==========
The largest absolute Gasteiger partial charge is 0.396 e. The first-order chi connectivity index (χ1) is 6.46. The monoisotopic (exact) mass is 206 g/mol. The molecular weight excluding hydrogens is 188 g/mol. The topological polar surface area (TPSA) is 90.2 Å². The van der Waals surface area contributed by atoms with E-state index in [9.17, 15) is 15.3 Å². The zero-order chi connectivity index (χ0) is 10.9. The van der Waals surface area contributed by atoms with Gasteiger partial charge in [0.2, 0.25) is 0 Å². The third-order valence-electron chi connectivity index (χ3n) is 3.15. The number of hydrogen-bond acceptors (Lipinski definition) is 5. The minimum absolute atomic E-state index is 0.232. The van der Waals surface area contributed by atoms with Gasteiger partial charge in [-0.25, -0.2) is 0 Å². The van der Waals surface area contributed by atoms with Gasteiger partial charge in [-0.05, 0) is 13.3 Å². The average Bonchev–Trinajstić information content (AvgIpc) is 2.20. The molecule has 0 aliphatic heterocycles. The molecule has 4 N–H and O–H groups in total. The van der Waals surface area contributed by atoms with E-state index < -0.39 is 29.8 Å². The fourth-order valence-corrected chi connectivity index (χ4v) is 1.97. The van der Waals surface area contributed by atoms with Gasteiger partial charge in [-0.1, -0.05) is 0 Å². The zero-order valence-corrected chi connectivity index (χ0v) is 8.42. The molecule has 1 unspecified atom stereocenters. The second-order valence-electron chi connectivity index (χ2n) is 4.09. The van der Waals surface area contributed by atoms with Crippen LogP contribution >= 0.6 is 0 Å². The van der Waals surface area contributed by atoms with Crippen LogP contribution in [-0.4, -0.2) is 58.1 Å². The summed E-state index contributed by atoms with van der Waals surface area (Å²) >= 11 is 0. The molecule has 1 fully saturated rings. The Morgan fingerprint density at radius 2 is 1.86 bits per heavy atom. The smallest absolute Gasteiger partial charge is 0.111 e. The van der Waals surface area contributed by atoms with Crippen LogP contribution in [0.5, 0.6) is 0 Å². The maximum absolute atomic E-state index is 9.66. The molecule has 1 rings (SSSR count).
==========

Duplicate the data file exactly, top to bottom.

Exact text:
The largest absolute Gasteiger partial charge is 0.396 e. The first-order chi connectivity index (χ1) is 6.46. The monoisotopic (exact) mass is 206 g/mol. The molecular weight excluding hydrogens is 188 g/mol. The topological polar surface area (TPSA) is 90.2 Å². The van der Waals surface area contributed by atoms with E-state index in [9.17, 15) is 15.3 Å². The zero-order chi connectivity index (χ0) is 10.9. The van der Waals surface area contributed by atoms with Gasteiger partial charge in [0.2, 0.25) is 0 Å². The third-order valence-electron chi connectivity index (χ3n) is 3.15. The number of hydrogen-bond acceptors (Lipinski definition) is 5. The minimum absolute atomic E-state index is 0.232. The van der Waals surface area contributed by atoms with Gasteiger partial charge in [-0.25, -0.2) is 0 Å². The van der Waals surface area contributed by atoms with Gasteiger partial charge in [-0.05, 0) is 13.3 Å². The average Bonchev–Trinajstić information content (AvgIpc) is 2.20. The molecule has 0 aliphatic heterocycles. The molecule has 4 N–H and O–H groups in total. The van der Waals surface area contributed by atoms with E-state index < -0.39 is 29.8 Å². The fourth-order valence-corrected chi connectivity index (χ4v) is 1.97. The van der Waals surface area contributed by atoms with Gasteiger partial charge in [-0.1, -0.05) is 0 Å². The zero-order valence-corrected chi connectivity index (χ0v) is 8.42. The molecule has 1 unspecified atom stereocenters. The second-order valence-electron chi connectivity index (χ2n) is 4.09. The van der Waals surface area contributed by atoms with Crippen LogP contribution >= 0.6 is 0 Å². The van der Waals surface area contributed by atoms with Crippen LogP contribution in [-0.4, -0.2) is 58.1 Å². The summed E-state index contributed by atoms with van der Waals surface area (Å²) >= 11 is 0. The molecule has 1 fully saturated rings. The Morgan fingerprint density at radius 2 is 1.86 bits per heavy atom. The smallest absolute Gasteiger partial charge is 0.111 e. The van der Waals surface area contributed by atoms with Crippen LogP contribution in [0.5, 0.6) is 0 Å². The maximum absolute atomic E-state index is 9.66. The molecule has 1 rings (SSSR count).